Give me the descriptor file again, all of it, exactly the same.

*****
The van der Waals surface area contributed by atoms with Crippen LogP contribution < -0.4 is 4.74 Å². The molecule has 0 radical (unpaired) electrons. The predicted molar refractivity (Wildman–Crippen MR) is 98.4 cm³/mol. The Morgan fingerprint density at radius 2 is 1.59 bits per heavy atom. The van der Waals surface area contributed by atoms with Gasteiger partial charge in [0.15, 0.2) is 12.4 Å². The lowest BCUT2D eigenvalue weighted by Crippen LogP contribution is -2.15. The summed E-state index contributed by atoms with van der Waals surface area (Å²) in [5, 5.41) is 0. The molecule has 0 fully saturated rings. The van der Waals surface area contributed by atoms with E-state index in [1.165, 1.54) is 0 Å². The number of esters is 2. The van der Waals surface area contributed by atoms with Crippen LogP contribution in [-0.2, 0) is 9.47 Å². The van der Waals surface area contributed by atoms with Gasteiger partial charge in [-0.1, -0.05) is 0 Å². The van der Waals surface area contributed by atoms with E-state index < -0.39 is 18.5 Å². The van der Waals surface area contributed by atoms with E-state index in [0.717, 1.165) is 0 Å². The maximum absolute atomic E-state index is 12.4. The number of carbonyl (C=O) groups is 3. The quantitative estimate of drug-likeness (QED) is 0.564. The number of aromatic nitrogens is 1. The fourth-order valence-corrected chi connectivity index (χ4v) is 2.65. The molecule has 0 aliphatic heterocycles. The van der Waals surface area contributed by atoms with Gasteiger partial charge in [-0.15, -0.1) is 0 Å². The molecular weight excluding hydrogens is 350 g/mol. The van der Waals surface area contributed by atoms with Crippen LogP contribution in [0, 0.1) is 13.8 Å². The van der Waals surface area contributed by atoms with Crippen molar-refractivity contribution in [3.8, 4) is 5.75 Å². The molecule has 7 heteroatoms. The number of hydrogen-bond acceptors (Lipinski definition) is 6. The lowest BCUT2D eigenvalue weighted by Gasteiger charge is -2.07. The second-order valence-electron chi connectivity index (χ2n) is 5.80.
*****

The van der Waals surface area contributed by atoms with Crippen LogP contribution < -0.4 is 4.74 Å². The molecule has 0 radical (unpaired) electrons. The predicted molar refractivity (Wildman–Crippen MR) is 98.4 cm³/mol. The Morgan fingerprint density at radius 2 is 1.59 bits per heavy atom. The van der Waals surface area contributed by atoms with Gasteiger partial charge in [0.15, 0.2) is 12.4 Å². The lowest BCUT2D eigenvalue weighted by Crippen LogP contribution is -2.15. The summed E-state index contributed by atoms with van der Waals surface area (Å²) in [5, 5.41) is 0. The molecule has 0 fully saturated rings. The van der Waals surface area contributed by atoms with E-state index in [1.165, 1.54) is 0 Å². The number of esters is 2. The van der Waals surface area contributed by atoms with Crippen LogP contribution in [-0.2, 0) is 9.47 Å². The van der Waals surface area contributed by atoms with Gasteiger partial charge in [-0.1, -0.05) is 0 Å². The van der Waals surface area contributed by atoms with E-state index < -0.39 is 18.5 Å². The van der Waals surface area contributed by atoms with E-state index in [0.717, 1.165) is 0 Å². The maximum absolute atomic E-state index is 12.4. The number of carbonyl (C=O) groups is 3. The quantitative estimate of drug-likeness (QED) is 0.564. The number of aromatic nitrogens is 1. The fourth-order valence-corrected chi connectivity index (χ4v) is 2.65. The molecule has 0 aliphatic heterocycles. The van der Waals surface area contributed by atoms with Gasteiger partial charge in [-0.15, -0.1) is 0 Å². The molecular weight excluding hydrogens is 350 g/mol. The van der Waals surface area contributed by atoms with Crippen LogP contribution in [0, 0.1) is 13.8 Å². The van der Waals surface area contributed by atoms with Crippen molar-refractivity contribution in [3.8, 4) is 5.75 Å². The molecule has 7 heteroatoms. The number of hydrogen-bond acceptors (Lipinski definition) is 6. The lowest BCUT2D eigenvalue weighted by Gasteiger charge is -2.07. The second-order valence-electron chi connectivity index (χ2n) is 5.80.